We’re days away from the deadline for British companies to disclose their gender pay and bonus gaps for the last year. You’ve most likely seen this year’s risers and fallers and how many years it will take before the national overall gap beings to shrink – a shocking half a century!
Some organisations are still struggling with the calculations, many leave reporting until the last minute, what’s crucial is that we have a benchmark to focus on improving progression and opportunities to achieve equality at all levels.
This week, The Female Lead headed to the London Business School to hear from the Global Institute of Women’s Leadership and esteemed panellists from the worlds of government, business, academia and media to reflect on 1 year of reporting and the important lessons that we can all take forward into year two.
The story so far
Last April, 10,500 or so eligible employers reported the full extent of pay differences between men and women in UK companies. The results were stark – with more than 85% of companies disclosing a mean pay gap (and 80% a mean bonus gap) in favour of men.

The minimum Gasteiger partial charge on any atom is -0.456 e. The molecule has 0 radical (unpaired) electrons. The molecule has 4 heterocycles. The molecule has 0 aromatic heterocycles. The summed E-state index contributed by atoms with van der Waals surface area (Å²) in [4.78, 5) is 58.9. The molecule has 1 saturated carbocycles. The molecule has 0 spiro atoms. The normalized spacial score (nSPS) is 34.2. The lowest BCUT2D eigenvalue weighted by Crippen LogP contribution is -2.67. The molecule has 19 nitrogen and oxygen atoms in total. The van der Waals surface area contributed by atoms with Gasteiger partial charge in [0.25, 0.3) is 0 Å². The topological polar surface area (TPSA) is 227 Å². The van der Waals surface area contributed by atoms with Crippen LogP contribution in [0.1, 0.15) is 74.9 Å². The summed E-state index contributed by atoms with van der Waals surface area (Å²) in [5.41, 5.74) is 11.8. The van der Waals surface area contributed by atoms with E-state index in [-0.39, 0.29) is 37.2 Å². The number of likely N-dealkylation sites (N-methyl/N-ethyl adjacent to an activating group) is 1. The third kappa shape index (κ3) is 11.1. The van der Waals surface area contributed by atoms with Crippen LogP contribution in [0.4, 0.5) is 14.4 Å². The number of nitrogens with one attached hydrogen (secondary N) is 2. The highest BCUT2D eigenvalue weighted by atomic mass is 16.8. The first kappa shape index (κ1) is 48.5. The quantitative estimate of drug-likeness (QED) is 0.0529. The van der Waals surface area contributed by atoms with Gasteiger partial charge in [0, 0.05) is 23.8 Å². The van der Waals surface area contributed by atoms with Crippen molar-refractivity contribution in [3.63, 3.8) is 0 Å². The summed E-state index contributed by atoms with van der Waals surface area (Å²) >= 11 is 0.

The reporting resulted in a national conversation with the media’s involvement only adding fuel to the fire! It’s likely that this is only the very beginning of both the scope of pay gap reporting, and the impact it will have.
What we’ve learnt so far…
Measurement is a positive start
The gender pay gap reporting is a step in the right direction. Pay differences are now out in the open. Companies are being held accountable and CEOs, chairs and members of the leadership team are finally taking this matter seriously.
We need to debias systems, not people
While some types of unconscious bias training may have some limited positive effects, there is currently no evidence this this training changes behaviour or improves workplace equality. Laura Jones, GIWL Research Associate stated that “We need to put the onus on changing structures – not individuals.”
Improving, measuring and evaluating recruitment, promotion and talent management processes; supporting part-time workers; and creating an environment where women feel that they fit and belong, can enable women to progress. We highly recommend you take a look at the Government’s Equalities Office infographic on what works to reduce the gender pay gap.